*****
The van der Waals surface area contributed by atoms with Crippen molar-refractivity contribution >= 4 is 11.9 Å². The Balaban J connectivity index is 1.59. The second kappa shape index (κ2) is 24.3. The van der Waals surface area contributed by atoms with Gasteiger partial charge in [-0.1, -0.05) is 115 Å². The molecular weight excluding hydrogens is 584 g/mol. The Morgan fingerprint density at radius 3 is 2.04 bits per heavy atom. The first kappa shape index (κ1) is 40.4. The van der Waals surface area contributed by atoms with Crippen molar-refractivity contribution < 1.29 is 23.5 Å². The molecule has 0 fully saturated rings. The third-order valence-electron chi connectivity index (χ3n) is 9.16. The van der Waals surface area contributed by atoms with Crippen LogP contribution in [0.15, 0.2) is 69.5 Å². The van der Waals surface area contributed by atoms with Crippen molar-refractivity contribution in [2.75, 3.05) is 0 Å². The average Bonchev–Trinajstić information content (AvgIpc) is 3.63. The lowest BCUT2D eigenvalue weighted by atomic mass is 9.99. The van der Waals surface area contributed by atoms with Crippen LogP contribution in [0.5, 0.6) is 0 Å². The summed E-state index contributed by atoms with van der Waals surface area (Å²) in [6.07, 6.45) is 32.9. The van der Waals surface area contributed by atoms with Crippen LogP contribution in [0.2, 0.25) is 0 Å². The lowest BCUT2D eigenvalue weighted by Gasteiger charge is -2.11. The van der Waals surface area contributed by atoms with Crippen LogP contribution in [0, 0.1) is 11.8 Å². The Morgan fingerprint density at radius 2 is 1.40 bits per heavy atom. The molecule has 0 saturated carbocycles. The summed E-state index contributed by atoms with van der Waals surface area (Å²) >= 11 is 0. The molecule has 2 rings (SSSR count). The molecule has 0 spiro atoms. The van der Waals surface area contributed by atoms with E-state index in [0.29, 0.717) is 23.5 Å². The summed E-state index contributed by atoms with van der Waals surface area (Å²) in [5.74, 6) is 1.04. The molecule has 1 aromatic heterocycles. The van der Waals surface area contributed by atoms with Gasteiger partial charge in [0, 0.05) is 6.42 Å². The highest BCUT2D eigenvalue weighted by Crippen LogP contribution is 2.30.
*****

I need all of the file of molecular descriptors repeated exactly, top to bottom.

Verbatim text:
The van der Waals surface area contributed by atoms with Crippen molar-refractivity contribution >= 4 is 11.9 Å². The Balaban J connectivity index is 1.59. The second kappa shape index (κ2) is 24.3. The van der Waals surface area contributed by atoms with Gasteiger partial charge in [-0.1, -0.05) is 115 Å². The molecular weight excluding hydrogens is 584 g/mol. The Morgan fingerprint density at radius 3 is 2.04 bits per heavy atom. The first kappa shape index (κ1) is 40.4. The van der Waals surface area contributed by atoms with Crippen molar-refractivity contribution < 1.29 is 23.5 Å². The molecule has 0 fully saturated rings. The third-order valence-electron chi connectivity index (χ3n) is 9.16. The van der Waals surface area contributed by atoms with Crippen LogP contribution in [0.15, 0.2) is 69.5 Å². The van der Waals surface area contributed by atoms with Crippen molar-refractivity contribution in [2.75, 3.05) is 0 Å². The average Bonchev–Trinajstić information content (AvgIpc) is 3.63. The lowest BCUT2D eigenvalue weighted by atomic mass is 9.99. The van der Waals surface area contributed by atoms with Crippen LogP contribution in [0.5, 0.6) is 0 Å². The summed E-state index contributed by atoms with van der Waals surface area (Å²) in [6.07, 6.45) is 32.9. The van der Waals surface area contributed by atoms with Crippen LogP contribution in [0.2, 0.25) is 0 Å². The lowest BCUT2D eigenvalue weighted by Gasteiger charge is -2.11. The van der Waals surface area contributed by atoms with Crippen LogP contribution in [0, 0.1) is 11.8 Å². The Morgan fingerprint density at radius 2 is 1.40 bits per heavy atom. The molecule has 0 saturated carbocycles. The summed E-state index contributed by atoms with van der Waals surface area (Å²) >= 11 is 0. The molecule has 2 rings (SSSR count). The molecule has 0 spiro atoms. The van der Waals surface area contributed by atoms with E-state index in [0.29, 0.717) is 23.5 Å². The summed E-state index contributed by atoms with van der Waals surface area (Å²) in [5.74, 6) is 1.04. The molecule has 1 aromatic heterocycles. The van der Waals surface area contributed by atoms with Gasteiger partial charge in [0, 0.05) is 6.42 Å². The highest BCUT2D eigenvalue weighted by Crippen LogP contribution is 2.30.